There are two kinds of deniers of morality. – ‘To deny morality’ – this can mean, first: to deny that the moral motives which men claim have inspired their actions really have done so – it is thus the assertion that morality consists of words and is among the coarser or more subtle deceptions (especially self-deceptions) which men practise, and is perhaps so especially in precisely the case of those most famed for virtue. Then it can mean: to deny that moral judgements are based on truths. Here it is admitted that they really are motives of action, but that in this way it is errors which, as the basis of all moral judgment, impel men to their moral actions. This is my point of view: though I should be the last to deny that in very many cases there is some ground for suspicion that the other point of view – that is to say, the point of view of La Rochefoucauld and others who think like him – may also be justified and in any event of great general application. Thus I deny morality as I deny alchemy, that is, I deny their premises: but I do not deny that there have been alchemists who believed in these premises and acted in accordance with them – I also deny immorality: not that countless people feel themselves to be immoral, but that there is any true reason so to feel. It goes without saying that I do not deny – unless I am a fool – that many actions called immoral ought to be avoided and resisted, or that many called moral ought to be done and encouraged – but I think that the one should be encouraged and the other avoided for other reasons than hitherto. We have to learn to think differently – in order at last, perhaps very late on, to attain even more: to feel differently. – Nietzsche, Daybreak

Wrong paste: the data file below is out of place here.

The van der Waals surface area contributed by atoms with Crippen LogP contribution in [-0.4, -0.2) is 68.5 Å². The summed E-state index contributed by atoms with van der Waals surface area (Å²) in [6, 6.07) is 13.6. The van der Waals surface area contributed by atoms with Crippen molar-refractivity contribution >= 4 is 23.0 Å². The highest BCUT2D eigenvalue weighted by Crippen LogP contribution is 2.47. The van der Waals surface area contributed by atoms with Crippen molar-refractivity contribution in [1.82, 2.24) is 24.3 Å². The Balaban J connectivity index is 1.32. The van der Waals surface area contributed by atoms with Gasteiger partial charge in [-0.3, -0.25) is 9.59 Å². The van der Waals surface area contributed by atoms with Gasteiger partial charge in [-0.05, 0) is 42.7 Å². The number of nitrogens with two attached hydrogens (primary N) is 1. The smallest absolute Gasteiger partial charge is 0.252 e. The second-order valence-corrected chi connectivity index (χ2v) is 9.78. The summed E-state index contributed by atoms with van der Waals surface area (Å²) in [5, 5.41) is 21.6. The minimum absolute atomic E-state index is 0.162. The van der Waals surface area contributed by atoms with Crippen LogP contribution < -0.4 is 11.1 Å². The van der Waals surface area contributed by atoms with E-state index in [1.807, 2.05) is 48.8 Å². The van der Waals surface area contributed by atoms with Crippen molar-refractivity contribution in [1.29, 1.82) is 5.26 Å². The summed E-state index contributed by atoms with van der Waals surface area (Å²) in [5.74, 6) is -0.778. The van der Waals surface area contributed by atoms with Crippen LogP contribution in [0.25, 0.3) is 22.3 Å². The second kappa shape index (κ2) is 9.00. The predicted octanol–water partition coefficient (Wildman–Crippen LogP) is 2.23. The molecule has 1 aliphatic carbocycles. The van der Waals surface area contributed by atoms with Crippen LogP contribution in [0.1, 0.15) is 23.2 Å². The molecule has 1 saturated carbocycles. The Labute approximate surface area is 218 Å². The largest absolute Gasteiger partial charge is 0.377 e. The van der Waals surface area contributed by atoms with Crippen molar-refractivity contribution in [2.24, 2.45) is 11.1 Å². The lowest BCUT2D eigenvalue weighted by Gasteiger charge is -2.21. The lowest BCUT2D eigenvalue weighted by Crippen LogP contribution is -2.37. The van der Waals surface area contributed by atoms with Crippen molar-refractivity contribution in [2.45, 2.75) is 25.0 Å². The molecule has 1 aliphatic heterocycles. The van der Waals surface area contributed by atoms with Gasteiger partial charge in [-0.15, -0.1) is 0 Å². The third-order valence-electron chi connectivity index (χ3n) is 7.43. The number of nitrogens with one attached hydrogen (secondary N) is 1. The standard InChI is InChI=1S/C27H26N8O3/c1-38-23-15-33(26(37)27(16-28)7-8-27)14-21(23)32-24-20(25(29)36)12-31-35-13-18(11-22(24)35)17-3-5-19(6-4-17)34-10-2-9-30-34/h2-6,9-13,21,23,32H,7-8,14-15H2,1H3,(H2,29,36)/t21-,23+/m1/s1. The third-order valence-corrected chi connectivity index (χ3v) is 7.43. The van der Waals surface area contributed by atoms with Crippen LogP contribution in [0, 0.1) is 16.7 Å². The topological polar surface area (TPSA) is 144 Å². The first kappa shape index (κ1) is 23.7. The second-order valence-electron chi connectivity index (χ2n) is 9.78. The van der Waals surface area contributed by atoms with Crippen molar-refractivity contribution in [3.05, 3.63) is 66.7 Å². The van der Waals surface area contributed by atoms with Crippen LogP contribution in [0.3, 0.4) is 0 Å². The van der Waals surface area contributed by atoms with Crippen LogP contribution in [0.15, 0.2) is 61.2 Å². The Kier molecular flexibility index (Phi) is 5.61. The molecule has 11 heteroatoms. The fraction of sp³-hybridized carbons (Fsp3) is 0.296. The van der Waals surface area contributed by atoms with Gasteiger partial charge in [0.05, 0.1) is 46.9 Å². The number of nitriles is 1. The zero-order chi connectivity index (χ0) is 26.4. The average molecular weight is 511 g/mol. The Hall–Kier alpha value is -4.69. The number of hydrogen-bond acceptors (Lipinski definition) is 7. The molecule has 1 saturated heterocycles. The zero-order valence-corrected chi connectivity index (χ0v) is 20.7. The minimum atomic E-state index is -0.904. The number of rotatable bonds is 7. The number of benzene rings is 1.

“The question whether all as individuals should share in deliberating and deciding on political matters of general concern is a question that arises from the separation of the political state and civil society.” – Marx
I am not now nor have I ever been a populist. I am a descriptive Marxist: equality as some vague notion or as some formal abstract “right” has never appealed to me. It never delivers on its promises in all sectors. Once, about every generation, some new identity is given some limited formal right as a recognition of their “humanity.” The circle is expanded, but then it also contracts in ways that are more subtle. Like the ancient Athenians, they may let a person formally ostracized back in, or give a subservient community a few citizens who can vote, but the entire thing doesn’t work without slavery.